Why Search Is Important?
Search engines take advantage of reverse broadcast networks to help save time and money. They are instant answer systems that provide ultra-targeted advertising.
Search allows you to sell what your customers want, when they want it.
The web has become a direct marketer’s dream. In its infancy, the web was based around the core idea of sharing knowledge. The closer your ideas are in some way aligned with this idea, the easier it will be to promote your site.
The Goal of Search Engines & How They Work
Search Engine Relevancy
Many people think search engines have a hidden agenda. This simply is not true. The goal of the search engine is to provide high-quality content to people searching the Internet.
Search engines with the broadest distribution network sell the most advertising space. As I write this, Google is considered the search engine with the best relevancy. Their technologies power the bulk of web searches.
The Problem Listing a New Site
The biggest problem new websites have is that search engines have no idea they exist. Even when a search engine finds a new document, it has a hard time determining its quality. Search engines rely on links to help determine the quality of a document. Some engines, such as Google, also trust websites more as they age.
Parts of a Search Engine
While there are different ways to organize web content, every crawling search engine has the same basic parts:
an index (or catalog)
a search interface
Crawler (or Spider)
The Web crawler does just what its name implies. It scours the web following links, updating pages, and adding new pages when it comes across them. Each search engine has periods of deep crawling and periods of shallow crawling. There is also a scheduler mechanism to prevent a spider from overloading servers and to tell the spider what documents to crawl next and how frequently to crawl them.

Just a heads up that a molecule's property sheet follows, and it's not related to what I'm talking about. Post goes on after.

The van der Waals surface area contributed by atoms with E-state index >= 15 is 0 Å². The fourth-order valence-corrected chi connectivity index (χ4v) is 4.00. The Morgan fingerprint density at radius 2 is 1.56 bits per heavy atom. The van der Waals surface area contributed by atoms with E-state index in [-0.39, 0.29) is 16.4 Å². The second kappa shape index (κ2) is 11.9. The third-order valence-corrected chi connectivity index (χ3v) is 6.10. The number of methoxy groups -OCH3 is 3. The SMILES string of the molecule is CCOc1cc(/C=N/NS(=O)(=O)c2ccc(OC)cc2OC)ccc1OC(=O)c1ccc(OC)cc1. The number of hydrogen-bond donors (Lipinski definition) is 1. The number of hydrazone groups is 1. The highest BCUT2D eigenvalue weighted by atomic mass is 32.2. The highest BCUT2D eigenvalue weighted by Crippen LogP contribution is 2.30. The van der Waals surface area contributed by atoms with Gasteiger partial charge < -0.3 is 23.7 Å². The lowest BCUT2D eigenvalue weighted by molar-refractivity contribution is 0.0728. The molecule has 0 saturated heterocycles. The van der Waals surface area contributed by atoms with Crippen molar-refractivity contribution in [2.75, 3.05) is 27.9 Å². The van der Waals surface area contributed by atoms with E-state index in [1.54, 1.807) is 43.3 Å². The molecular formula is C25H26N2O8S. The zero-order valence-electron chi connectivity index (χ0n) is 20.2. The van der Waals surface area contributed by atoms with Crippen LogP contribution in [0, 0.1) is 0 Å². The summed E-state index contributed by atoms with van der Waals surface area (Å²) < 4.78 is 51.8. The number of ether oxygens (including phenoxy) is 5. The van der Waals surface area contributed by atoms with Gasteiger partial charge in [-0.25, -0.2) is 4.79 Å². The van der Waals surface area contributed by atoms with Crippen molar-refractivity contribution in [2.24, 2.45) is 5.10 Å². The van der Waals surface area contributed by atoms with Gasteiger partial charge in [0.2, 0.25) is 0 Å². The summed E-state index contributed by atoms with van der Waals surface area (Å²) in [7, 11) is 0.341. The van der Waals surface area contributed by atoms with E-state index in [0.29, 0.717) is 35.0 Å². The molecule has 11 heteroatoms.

Rapidly changing or highly important documents are more likely to get crawled frequently. The frequency of crawl should typically have little effect on search relevancy; it simply helps the search engines keep fresh content in their index. The home page of CNN.com might get crawled once every ten minutes. A popular, rapidly growing forum might get crawled a few dozen times each day. A static site with little link popularity and rarely changing content might only get crawled once or twice a month.
The best benefit of having a frequently crawled page is that you can get your new sites, pages, or projects crawled quickly by linking to them from a powerful or frequently changing page.
The index is where the spider-collected data are stored. When you perform a search on a major search engine, you are not searching the web, but the cache of the web provided by that search engine’s index.
Search engines organize their content in what is called a reverse index. A reverse index sorts web documents by words. When you search Google and it displays 1-10 out of 143,000 websites, it means that there are approximately 143,000 web pages that either have the words from your search on them or have inbound links containing them. Also, note that search engines do not store punctuation, just words.